Residential Magazine

Sam Khater, Freddie Mac

Rising home prices stymie more than the middle class

By Jim Davis

Freddie Mac chief economist Sam Khater recently took a look at the cost of vacant housing lots in northern Virginia. Prices ranged from $200,000 to more than $1 million. Khater noted a lack of availability at the low end.

Khater laid out a scenario where a homebuilder buys a lot for $400,000. Add in $90,000 or more for building permits and other fees during development. The builder is out $500,000 even before sticking a shovel in the ground, Khater said. This is one of the reasons why home prices are rising into the unaffordable territory for many Americans.

“This isn’t even a middle-class issue anymore,” Khater said. “This is becoming an upper middle-class issue. It’ll take time for it to come up on the public consciousness, but it’s kind of rolling up the income distribution in terms of the inability for even upper middle-class families to now find new homes to purchase.”
Khater spoke to Scotsman Guide about what could ease the way for more construction. He also talked about what he would say to first-time homebuyers, as well as something on the horizon that could impact housing.

How will rising interest rates affect the housing market?

Rising interest rates will have the potential of slowing down economic growth. It’ll have the potential of leading to a slowdown on purchase demand. And it’s already greatly narrowed the refinance window, at least for the moment.

Do you think there will be a correction in home prices?

If by correction, you mean home-price declines? No. If by correction, you mean home-price slowdown, then the answer is yes. I think none of the preconditions for a home-price decline are there.

Have low interest rates created a gridlock where people aren’t selling their homes, thus limiting inventory?

If your question is whether that’s the main driver for the lack of stuff supply, absolutely not. It’s very simply, there’s just not enough construction. We’ve been underbuilding for close to 10 years and that cumulative amount has really added up. In fact, we estimated that the supply shortage (of houses as of fourth-quarter 2020) was about 3.8 million.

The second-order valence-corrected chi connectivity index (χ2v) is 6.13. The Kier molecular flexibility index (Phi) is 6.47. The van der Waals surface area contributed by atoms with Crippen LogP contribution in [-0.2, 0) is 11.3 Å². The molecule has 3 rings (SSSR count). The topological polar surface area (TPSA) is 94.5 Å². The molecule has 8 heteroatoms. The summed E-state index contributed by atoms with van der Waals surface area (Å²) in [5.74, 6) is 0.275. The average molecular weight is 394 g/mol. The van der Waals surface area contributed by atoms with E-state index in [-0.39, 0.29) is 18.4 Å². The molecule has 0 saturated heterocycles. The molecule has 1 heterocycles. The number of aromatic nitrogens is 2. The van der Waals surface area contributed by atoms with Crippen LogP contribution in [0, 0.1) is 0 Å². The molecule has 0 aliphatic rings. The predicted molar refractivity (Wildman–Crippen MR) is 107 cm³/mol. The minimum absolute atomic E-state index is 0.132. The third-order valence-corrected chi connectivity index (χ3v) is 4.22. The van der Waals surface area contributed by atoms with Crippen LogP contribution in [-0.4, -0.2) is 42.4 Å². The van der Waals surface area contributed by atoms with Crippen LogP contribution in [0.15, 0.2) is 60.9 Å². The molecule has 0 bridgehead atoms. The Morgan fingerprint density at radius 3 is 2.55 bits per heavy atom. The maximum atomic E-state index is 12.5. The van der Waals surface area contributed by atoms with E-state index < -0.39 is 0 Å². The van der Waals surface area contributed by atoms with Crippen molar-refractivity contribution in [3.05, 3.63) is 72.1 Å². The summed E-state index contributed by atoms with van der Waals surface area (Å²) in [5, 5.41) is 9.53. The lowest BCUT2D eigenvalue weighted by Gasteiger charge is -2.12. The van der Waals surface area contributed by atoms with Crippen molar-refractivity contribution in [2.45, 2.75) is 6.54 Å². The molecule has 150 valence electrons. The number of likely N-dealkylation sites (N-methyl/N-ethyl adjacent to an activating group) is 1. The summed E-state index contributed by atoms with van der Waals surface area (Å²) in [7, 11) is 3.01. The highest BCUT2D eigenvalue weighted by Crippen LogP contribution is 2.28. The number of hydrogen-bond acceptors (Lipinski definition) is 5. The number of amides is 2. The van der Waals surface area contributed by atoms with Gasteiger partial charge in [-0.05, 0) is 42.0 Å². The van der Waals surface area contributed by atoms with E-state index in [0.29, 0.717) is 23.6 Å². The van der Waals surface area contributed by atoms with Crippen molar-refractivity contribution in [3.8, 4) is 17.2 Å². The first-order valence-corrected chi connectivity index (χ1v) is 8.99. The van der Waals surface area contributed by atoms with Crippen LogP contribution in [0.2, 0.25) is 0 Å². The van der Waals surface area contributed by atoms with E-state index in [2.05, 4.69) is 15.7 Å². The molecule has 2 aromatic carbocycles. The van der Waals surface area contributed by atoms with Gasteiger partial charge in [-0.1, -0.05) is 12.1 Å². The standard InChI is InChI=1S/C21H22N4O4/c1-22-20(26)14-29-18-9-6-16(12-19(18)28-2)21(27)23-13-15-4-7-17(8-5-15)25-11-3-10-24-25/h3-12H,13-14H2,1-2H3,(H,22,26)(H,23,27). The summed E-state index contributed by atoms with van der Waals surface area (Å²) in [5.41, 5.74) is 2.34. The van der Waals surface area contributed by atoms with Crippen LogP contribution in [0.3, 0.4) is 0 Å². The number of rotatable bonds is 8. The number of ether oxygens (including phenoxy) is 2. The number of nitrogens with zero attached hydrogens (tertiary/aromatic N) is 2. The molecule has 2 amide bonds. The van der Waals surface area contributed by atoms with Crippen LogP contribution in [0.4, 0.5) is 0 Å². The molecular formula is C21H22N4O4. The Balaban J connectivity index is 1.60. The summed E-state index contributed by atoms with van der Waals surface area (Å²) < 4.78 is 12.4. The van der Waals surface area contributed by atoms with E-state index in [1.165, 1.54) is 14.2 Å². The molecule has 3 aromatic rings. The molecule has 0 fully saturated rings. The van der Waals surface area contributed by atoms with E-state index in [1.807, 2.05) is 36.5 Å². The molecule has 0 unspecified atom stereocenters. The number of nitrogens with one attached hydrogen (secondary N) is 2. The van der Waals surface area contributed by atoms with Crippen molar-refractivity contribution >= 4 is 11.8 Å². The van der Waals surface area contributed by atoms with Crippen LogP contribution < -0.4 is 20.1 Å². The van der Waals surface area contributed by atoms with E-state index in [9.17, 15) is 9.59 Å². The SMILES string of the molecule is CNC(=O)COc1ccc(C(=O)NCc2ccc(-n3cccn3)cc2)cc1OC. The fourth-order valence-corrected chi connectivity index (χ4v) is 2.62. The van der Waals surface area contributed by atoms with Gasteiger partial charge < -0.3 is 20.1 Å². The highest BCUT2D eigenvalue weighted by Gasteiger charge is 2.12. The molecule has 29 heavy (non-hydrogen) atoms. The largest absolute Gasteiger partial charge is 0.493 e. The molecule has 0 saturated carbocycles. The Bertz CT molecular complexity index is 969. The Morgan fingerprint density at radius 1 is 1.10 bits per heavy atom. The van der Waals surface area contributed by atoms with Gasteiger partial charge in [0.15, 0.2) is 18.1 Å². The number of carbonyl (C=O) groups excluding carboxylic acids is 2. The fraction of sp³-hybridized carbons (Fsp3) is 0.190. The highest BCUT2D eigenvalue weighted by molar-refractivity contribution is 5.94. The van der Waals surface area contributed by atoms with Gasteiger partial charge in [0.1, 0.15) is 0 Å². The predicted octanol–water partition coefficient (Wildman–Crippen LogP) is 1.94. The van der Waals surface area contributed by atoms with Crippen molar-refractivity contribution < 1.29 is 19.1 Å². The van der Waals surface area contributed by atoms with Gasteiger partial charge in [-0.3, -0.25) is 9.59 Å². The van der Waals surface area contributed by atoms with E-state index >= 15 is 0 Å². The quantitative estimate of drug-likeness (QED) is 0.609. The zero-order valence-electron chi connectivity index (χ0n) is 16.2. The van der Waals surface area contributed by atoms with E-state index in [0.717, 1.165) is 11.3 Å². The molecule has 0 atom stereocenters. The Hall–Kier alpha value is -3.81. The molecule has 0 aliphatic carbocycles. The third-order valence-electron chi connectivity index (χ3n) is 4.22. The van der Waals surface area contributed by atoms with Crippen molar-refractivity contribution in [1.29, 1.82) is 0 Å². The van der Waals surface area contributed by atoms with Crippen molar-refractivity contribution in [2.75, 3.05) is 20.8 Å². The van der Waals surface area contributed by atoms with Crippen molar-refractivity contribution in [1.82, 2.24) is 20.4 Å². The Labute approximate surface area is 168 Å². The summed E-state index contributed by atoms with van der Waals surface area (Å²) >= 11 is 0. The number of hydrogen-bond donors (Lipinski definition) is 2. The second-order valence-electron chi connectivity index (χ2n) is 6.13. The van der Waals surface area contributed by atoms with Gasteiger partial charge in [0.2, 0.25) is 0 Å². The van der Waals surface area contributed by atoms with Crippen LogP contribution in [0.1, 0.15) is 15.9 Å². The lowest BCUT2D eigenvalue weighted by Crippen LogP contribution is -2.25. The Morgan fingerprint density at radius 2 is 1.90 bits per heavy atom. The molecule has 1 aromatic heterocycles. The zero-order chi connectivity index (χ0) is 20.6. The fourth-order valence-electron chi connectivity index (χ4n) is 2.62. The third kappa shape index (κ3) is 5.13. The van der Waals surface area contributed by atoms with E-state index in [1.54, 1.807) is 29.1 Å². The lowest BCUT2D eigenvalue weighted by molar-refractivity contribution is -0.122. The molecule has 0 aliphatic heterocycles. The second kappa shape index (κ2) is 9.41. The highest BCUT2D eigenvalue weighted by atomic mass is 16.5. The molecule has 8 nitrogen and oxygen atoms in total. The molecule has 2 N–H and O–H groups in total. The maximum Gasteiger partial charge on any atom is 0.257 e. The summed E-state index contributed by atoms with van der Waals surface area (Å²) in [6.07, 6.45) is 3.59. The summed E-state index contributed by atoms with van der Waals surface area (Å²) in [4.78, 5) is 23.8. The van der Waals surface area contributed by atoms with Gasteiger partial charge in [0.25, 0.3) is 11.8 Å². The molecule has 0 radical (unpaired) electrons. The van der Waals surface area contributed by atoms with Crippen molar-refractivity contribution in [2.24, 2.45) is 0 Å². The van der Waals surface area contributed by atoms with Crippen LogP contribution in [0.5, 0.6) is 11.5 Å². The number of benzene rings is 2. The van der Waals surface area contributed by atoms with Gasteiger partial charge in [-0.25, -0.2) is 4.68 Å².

One major factor has been the lack of labor, and that’s gotten worse during the pandemic. Also on the construction side, the decline in immigration has been a second component. The construction industry is struggling to attract young workers. Homebuilders went out of business during the Great Recession. A lot of them got wiped out and they haven’t come back into the market.

I think none of the preconditions for a home-price decline are there.

What else is hampering construction?

The lack of lots in places. There aren’t as many available lots or they’re very expensive. Acquisition, development and construction financing became a lot more expensive post the financial crisis. Another major one — a huge one — is zoning. To me, the biggest thing is the zoning. I’m not talking about building condo towers everywhere. I’m just talking about, if you allow duplexes and triplexes in some areas that are restricted to one unit, then that does work. It can make a huge difference.

What would you tell people who are looking to buy that first home?

Buy as early as possible. If you wait to find that perfect home at this point, you’re going to have way too much competition. Be flexible, and that could be kind of your location or amenities or size of the home. When there’s such a limited supply and a lot of demand, it’s a seller’s market. You’re not in the driver’s seat. And that’s hard for a lot of people given that it’s your first home.

Anything else on your mind when you’re looking at the housing market?

One interesting thing is just the slowdown in population growth. What does that mean for housing? What does that mean for the economy? We’ve had a slowdown for several reasons. One was a long-term decline that’s been happening for a while. We’ve also had a slowdown because of the pandemic — not a surprise birthrates are down. We’ve also had a slowdown due to immigration policy.
The long-term drivers of housing are really demographics. So, it really is about the outlook for the housing market — single-family and multifamily — 10, 15, 20 years down the line. ●


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